Montrose Search and Rescue Gets Shot in the Arm


Mike Leum of Montrose Search and Rescue receives the vaccination on Tuesday evening at the CV Sheriff’s Station.


Members of Los Angeles County Sheriff’s Dept.-Montrose Search and Rescue at Crescenta Valley Station received the COVID-19 vaccine this week. Team members respond to medical emergencies and are front line responders. They are volunteers with the LASD and come from all walks of life.

Once again, MSR responded to a record number of callouts in 2020 of 162. This broke 2019’s record-breaking year of 147 responses.

“There has been a steady increase,” said Sgt. John Gilbert, LASD-Crescenta Valley Station.
The majority of the calls were a combination of over-the-side vehicles and hikers who were lost or in distress. When members respond to the calls they never know what they will find and although they observe all COVID-19 safety precautions there are still situations when members must get close to those they are helping. The risks are real.

“Members of Montrose Search and Rescue are tremendous individuals, the best among us. They volunteer their time and effort, and their own money. They drive [Angeles National Forest] every weekend,” Gilbert said. “They do have the dangers in their job [including] mountaineering and over-the-side [traffic accidents], then add in the pandemic – it becomes more dangerous.”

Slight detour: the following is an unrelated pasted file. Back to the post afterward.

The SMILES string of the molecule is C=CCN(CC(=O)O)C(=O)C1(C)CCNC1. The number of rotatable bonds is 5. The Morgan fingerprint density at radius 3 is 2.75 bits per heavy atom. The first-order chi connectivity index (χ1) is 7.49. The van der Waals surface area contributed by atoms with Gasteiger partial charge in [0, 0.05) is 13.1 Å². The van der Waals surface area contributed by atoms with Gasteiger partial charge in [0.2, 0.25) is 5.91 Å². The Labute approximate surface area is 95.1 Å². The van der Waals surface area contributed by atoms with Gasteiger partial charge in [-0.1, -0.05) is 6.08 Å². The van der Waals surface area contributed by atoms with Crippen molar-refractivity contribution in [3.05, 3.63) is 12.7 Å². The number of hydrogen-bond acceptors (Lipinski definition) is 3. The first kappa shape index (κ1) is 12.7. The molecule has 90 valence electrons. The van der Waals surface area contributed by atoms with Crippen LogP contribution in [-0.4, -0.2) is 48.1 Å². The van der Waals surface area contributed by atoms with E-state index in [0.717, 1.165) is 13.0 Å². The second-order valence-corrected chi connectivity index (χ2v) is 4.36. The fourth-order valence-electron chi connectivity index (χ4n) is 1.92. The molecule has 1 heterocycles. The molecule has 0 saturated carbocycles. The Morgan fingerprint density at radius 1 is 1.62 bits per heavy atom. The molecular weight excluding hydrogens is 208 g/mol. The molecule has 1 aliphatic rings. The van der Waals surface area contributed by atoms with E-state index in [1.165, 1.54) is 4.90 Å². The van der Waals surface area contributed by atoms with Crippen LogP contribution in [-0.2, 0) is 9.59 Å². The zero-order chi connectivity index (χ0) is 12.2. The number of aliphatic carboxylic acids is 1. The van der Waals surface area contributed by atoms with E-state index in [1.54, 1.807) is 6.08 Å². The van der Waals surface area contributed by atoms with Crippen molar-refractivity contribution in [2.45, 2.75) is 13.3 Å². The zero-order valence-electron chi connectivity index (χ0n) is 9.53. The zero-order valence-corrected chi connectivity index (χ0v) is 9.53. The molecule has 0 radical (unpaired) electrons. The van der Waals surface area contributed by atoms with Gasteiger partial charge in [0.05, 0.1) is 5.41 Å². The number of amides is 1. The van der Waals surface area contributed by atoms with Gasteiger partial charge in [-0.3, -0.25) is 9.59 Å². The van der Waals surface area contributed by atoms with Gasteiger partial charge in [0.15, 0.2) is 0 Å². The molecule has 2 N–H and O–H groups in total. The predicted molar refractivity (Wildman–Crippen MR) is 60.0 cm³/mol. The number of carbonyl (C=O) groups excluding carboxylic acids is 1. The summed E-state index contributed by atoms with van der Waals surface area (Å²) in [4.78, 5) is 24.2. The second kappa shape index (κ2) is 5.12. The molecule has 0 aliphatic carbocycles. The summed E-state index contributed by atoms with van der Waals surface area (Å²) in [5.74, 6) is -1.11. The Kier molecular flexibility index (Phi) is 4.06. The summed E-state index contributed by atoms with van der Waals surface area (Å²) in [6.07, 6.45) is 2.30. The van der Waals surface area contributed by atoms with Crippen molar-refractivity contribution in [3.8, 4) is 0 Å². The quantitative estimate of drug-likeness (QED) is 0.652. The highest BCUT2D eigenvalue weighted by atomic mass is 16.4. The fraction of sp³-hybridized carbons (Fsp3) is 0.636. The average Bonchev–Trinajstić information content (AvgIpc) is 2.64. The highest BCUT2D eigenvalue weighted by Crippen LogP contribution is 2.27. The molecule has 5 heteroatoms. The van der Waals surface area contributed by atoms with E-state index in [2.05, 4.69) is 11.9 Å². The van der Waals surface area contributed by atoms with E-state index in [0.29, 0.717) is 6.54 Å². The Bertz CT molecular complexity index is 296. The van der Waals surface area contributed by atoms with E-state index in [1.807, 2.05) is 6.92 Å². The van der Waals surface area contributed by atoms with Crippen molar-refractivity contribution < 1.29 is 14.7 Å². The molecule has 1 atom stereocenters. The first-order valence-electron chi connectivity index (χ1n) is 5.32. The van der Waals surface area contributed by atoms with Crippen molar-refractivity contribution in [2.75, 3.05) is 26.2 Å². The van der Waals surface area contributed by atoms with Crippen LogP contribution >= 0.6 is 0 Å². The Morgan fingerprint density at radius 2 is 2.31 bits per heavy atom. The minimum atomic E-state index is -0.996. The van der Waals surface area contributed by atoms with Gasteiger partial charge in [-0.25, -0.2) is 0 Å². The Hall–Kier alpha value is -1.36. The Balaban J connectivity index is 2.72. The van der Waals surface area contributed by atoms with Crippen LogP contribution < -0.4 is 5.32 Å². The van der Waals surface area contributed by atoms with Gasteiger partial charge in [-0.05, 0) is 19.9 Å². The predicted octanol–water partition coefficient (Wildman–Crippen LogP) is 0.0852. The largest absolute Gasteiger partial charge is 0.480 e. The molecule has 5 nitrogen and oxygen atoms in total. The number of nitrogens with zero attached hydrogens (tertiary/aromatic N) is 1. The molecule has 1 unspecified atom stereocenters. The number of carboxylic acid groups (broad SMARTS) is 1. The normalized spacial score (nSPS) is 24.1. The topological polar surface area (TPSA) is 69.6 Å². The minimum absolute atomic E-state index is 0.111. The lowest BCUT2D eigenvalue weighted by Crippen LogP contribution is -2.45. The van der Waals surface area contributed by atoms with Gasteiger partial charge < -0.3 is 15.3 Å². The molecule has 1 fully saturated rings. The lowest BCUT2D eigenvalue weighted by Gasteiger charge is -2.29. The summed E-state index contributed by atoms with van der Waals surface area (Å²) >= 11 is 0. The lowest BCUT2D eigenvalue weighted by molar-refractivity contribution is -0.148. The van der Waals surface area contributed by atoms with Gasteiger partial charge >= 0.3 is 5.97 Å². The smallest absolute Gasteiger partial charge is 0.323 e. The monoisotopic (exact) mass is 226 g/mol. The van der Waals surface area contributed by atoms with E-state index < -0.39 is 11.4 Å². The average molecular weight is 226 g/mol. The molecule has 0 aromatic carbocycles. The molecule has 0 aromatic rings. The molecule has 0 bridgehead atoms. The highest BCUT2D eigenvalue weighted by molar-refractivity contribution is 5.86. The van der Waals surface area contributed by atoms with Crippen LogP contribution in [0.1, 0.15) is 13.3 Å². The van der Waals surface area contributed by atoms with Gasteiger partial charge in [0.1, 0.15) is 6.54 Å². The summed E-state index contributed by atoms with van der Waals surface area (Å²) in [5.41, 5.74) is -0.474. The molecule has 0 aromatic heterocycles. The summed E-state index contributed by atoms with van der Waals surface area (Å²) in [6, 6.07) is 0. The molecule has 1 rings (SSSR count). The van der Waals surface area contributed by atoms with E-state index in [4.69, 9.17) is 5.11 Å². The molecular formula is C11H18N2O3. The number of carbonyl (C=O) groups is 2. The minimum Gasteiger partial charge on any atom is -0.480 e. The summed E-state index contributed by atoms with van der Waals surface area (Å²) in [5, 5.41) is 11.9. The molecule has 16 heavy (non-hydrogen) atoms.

This year MSR member Doug Cramoline responded to the most calls at 132, followed by Will Richards at 120 and Robert Sheedy at 113 calls.

“We had new members who responded to 80 and 90 calls,” Gilbert added. “But to have three team members who responded to over 100 calls – that’s amazing.”

COVID-19 may have played a part in this year’s increase in callouts because many who were rescued either with vehicles over the side of the Angeles Crest Highway and lost hikers told their rescuers it was their first visit to the forest.

Gilbert advised those visiting the forest to prepare for the terrain and the weather.

“During the pandemic some people are looking to find something to do [including] driving in the mountains or hiking,” he said. “[Often they are] unprepared for conditions, most often the heat.”

Hikers may come to the area without enough water, and some do not realize there is no cellphone service in most of the forest and the trails can be confusing.

Gilbert added the team responded to many fatal vehicle over-the-side calls.

“Those are always the difficult [callouts] when you know that a family will not have a loved one coming [home],” he said.